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Religious belief and ‘bias’

What have you in common with Michael Jackson's jury and Ruth Kelly? People may believe you're biased because you're a Christian.

Jackson's trial in California started this week with jury selection. “… selecting an impartial jury will be hard,” (Daily Telegraph). “Whittling … down to 20 jurors and reserves will take up to a month … 4,000 prospects [have] been summoned … 750 … will complete a questionnaire investigating their attitudes to … child abuse, race, celebrity, plastic surgery and Jackson himself. … Those who pass … will be questioned further. ...

“[Lawyer] Paul Lisnek, said: ‘The prosecution will be looking for Republican, conservative, religious folks, probably Bush voters. The defence will be looking for somebody who is more sceptical on religion, an agnostic or an atheist. … People talk about who you want on the jury, but it's really more a question of who you don't want.’” Fair enough if there are wannabes after media attention, lucrative deals, or to ‘get Jackson’. But the process may be a sacrifice to post-modernism - rights and wrongs are only what I can persuade others to agree with.

Enter Ruth Kelly, Secretary of State for Education and Skills. Matthew Parris (The Times) headlines “Why Ruth Kelly's faith and her politics cannot be separated”. She is under scrutiny because she belongs to Opus Dei, villains of the piece in the hugely popular Da Vinci Code. Never mind that the book is fiction and deceptively inaccurate (LICC for a critique).

Kelly is quoted: “I have a private spiritual life and I have a faith. It is a private spiritual life and I don't think it is relevant to my job.” Who knows what she said, or how it was nuanced, but Parris’ retort in the circumstances is a rather fair: “What?” He continues “… if there is a single belief which breathes clearly through all Opus Dei's short history it is that God, faith, work and the world are all one.”  Amen to that!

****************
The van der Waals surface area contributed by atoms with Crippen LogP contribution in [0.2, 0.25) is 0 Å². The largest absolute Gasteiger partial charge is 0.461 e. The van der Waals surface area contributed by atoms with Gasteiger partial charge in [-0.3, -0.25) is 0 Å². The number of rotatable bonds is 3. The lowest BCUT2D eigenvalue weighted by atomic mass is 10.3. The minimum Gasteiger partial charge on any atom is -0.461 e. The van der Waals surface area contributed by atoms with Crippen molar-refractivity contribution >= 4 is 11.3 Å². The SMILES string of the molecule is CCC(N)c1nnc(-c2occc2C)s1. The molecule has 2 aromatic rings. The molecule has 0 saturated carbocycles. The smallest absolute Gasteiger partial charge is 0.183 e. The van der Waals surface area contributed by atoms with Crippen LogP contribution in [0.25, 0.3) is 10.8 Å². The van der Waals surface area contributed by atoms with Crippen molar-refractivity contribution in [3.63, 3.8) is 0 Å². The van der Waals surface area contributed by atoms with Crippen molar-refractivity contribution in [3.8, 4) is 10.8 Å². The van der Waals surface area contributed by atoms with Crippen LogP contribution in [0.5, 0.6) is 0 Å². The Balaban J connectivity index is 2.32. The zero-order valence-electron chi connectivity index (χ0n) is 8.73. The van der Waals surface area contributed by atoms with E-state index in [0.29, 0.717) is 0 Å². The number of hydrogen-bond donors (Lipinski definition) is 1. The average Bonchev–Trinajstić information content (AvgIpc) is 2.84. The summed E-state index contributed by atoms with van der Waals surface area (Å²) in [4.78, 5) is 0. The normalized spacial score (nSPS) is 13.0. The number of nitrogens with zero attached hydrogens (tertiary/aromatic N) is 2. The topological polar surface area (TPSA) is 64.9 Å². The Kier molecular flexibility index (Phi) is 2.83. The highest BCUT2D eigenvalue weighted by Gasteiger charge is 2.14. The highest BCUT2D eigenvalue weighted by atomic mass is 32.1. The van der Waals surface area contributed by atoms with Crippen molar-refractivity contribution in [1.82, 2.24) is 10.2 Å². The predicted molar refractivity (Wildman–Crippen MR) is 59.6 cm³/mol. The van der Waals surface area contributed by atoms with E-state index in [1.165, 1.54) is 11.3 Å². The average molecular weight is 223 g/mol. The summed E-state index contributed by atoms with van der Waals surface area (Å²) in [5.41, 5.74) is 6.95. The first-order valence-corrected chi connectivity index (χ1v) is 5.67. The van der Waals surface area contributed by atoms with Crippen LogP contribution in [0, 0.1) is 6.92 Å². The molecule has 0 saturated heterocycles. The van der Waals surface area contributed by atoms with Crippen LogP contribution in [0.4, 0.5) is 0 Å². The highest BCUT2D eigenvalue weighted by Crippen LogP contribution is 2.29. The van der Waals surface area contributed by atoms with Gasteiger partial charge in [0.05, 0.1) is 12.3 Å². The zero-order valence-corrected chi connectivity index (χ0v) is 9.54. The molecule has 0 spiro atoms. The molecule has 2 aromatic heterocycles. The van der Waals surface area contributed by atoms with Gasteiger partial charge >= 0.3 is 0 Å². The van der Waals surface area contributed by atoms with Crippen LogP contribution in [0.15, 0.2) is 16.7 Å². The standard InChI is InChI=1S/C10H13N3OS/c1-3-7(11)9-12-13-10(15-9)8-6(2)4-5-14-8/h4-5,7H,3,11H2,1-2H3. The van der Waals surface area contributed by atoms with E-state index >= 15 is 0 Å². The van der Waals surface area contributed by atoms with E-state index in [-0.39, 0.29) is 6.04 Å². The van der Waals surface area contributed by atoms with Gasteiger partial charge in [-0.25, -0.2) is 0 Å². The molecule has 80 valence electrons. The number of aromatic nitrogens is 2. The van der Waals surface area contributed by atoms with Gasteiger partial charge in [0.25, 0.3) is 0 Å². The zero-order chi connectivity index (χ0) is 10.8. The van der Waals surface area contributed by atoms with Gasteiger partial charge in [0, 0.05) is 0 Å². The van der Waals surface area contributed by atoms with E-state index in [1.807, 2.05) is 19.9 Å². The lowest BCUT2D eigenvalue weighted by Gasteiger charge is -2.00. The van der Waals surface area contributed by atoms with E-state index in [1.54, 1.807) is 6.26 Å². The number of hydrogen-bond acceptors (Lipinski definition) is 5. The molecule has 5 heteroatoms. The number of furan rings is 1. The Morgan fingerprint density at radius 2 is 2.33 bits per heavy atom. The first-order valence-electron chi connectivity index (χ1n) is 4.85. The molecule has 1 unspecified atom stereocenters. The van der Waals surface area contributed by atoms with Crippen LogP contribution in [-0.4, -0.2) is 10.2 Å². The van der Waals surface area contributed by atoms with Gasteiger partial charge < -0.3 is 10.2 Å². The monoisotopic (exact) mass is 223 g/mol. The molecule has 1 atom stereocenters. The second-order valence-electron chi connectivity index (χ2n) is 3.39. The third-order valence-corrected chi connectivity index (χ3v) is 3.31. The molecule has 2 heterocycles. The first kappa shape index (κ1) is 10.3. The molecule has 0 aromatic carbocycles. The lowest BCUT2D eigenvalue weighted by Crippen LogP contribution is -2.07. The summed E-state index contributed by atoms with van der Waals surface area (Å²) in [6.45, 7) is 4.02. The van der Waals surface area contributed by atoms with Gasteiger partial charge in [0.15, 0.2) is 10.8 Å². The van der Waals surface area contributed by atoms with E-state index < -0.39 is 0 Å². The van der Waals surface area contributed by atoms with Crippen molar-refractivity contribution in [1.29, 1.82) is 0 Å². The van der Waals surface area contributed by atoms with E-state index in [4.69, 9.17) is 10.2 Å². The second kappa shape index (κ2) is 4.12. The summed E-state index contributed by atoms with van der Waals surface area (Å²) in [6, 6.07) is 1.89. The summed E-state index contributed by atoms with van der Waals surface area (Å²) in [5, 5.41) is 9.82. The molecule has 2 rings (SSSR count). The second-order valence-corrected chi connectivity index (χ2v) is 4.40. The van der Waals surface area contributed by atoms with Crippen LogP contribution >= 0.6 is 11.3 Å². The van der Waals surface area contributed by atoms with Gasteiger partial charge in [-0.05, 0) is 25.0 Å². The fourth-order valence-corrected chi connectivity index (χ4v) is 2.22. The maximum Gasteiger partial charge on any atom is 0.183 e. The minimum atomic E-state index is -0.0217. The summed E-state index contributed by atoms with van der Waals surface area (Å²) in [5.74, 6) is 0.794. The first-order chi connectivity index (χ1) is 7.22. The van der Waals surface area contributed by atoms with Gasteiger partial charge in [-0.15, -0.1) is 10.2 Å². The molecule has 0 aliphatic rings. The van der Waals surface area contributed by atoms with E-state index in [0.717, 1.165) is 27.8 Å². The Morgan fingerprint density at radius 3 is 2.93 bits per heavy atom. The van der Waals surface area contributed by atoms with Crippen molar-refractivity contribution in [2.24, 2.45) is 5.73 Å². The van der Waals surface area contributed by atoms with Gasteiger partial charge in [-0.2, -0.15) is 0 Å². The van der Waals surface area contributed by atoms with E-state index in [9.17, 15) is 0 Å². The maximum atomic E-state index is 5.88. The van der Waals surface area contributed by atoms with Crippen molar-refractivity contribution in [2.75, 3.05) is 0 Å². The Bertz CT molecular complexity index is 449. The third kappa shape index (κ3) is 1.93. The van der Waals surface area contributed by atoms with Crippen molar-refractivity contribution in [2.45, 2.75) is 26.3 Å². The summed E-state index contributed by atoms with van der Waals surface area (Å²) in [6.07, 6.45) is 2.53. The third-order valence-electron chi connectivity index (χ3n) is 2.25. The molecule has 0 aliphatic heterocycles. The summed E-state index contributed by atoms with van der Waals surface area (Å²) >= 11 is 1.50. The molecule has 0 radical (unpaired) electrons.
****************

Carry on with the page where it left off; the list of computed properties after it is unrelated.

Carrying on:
How, then, do you and I handle decisions where faith impacts at work, at home, in the neighbourhood or the community? My magpie mind remembers an intelligent and direct YWAM seminar c1980: “1. Everyone has presuppositions.  2. The Christian's are (a) that God exists and (b) the Bible is his word.”  Parris argues that MPs should declare any religious affiliation that touches the topic of a debate.  I disagree, unless all MPs make similar declarations of their presuppositions, ‘religious’ or not.

If Christian presuppositions (unprovable assumptions) are as plausible as others, let's stand up for the credibility of what we believe, firmly based as it is on history and experience.  But you may be in trouble if you try to argue a business case from the Bible. Instead, consider the values of the organisation for which you work, a much more promising avenue of appeal (CCL's ... Being a Christian at Work for more).  Corollary: check the corporate values of a prospective employer before accepting a job.

Yours in Christ

Peter Nicholls

Check Opus Dei and its vision of seeking holiness ‘in the middle of secular society’.  If it interests you, Called to be Holy starts next week, exploring exactly the same theme.

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